– Alexis (Lex) Draut

Till Next Time

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Snow catching the first rays of sunrise

The month of May has flown by and winter has claimed New Zealand. A few weeks ago we said a tearful goodbye to the students and sent them off with loads of awesome memories. Though it’s sad to let them go it’s exciting to know they’re equipped to change their corners of the world and continue God’s work of shalom.

The Dolphin Lodge is now eerily quiet (though I’m sure the neighbors are enjoying it). The town of Kaikoura is settling in for a busy winter; it is hosting 300 workers who will repair the roads and open up access to the north again. They are housed in a temporary village and while it might mean less rest for locals it will also mean more business for those in food service who will be providing meals for the workers. On the workers’ end, Kaikoura is not too shabby of a place to be stuck for a few months!

Four of us staff have also finished our time with CCSP. Those staying will be joined by a new Program Administrator and two SLCs in August. Soon enough they’ll be welcoming a new crew of students to make more fun memories at Dolphin Lodge!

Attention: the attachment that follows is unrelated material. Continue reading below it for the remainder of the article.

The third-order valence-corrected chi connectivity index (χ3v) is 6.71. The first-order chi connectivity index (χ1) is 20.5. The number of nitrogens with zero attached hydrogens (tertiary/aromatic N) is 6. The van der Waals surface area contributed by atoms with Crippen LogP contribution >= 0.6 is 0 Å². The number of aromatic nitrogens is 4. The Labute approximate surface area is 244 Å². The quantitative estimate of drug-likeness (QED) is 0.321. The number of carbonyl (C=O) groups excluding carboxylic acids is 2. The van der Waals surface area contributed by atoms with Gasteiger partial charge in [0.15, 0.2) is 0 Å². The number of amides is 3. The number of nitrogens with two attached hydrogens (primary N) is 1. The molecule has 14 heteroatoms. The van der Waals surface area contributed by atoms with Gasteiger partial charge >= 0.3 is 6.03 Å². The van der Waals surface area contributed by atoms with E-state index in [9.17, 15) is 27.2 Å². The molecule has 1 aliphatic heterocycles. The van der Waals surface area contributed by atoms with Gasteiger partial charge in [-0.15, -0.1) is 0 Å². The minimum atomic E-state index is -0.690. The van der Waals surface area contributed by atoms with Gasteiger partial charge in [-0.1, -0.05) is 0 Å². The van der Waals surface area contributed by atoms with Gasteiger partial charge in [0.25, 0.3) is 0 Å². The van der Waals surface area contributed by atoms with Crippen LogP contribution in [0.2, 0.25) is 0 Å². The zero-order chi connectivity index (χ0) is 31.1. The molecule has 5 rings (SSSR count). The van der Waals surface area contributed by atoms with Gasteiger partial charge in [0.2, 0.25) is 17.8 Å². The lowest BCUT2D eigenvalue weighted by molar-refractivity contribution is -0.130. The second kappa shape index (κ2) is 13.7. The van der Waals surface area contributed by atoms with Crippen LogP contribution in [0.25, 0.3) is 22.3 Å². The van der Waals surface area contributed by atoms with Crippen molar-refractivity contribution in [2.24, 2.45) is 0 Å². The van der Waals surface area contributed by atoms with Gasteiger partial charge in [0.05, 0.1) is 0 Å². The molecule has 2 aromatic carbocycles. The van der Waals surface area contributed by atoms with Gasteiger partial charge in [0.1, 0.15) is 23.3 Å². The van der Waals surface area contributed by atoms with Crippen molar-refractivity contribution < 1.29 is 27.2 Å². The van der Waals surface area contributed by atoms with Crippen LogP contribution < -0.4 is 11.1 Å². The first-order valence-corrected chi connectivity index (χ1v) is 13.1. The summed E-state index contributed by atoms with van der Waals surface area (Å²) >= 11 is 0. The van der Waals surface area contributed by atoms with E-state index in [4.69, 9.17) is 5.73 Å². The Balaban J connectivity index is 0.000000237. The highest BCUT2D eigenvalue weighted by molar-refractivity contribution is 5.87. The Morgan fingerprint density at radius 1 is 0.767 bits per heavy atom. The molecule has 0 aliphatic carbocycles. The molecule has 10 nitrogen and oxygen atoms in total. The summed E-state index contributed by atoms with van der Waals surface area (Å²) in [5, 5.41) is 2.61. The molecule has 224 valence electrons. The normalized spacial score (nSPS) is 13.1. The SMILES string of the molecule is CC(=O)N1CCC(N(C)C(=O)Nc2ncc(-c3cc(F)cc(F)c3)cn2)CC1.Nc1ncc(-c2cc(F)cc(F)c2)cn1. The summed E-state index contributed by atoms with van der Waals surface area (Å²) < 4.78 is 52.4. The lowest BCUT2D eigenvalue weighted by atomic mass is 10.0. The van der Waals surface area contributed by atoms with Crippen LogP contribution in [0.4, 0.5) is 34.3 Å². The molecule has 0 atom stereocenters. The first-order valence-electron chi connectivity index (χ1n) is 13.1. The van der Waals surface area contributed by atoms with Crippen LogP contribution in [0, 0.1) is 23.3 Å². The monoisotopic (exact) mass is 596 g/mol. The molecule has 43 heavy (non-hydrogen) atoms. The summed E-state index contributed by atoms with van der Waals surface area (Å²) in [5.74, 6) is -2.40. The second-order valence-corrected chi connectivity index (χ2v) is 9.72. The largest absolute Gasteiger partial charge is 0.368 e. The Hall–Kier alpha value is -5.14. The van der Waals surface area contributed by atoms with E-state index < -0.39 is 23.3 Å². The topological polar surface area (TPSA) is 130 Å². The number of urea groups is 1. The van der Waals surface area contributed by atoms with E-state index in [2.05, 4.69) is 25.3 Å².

As for me, well, I’ll be passing the administration of this blog on to the next staff member. I have no plans to return to New Zealand… yet. Somehow I think I’ll always find a way back. So rather than say goodbye, I’ll say “till we meet again.” It’s been a fantastic semester and I hope you’ve enjoyed getting a glimpse into it.

This is Essie signing off.

Peace.

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The Kaikoura ranges from the air

Journals from Kiwiland

Hey everyone!  I’m Annika Hindbjorgen, a junior from Sioux Falls, South Dakota studying biology and secondary education at Northwestern College in Orange City, Iowa.   My semester with CCSP has been so amazing and fun filled that I am writing this blog post an entire month late (oops!).   I have been truly blessed to be here.  Originally when thinking about what I would write, I thought that I would write about the culture of New Zealand, or about the things that I’ve learned, or about the community here.  But, upon reflecting upon all the wonderful things happenings that are constantly happening here, I thought I would share thoughts from my journal.  No, no; I will not share all of my deepest and most riveting thoughts that are written in my orange fox-printed diary, but I will share with you a line here and there that will give you an idea about what living here in Kaikoura with CCSP is like: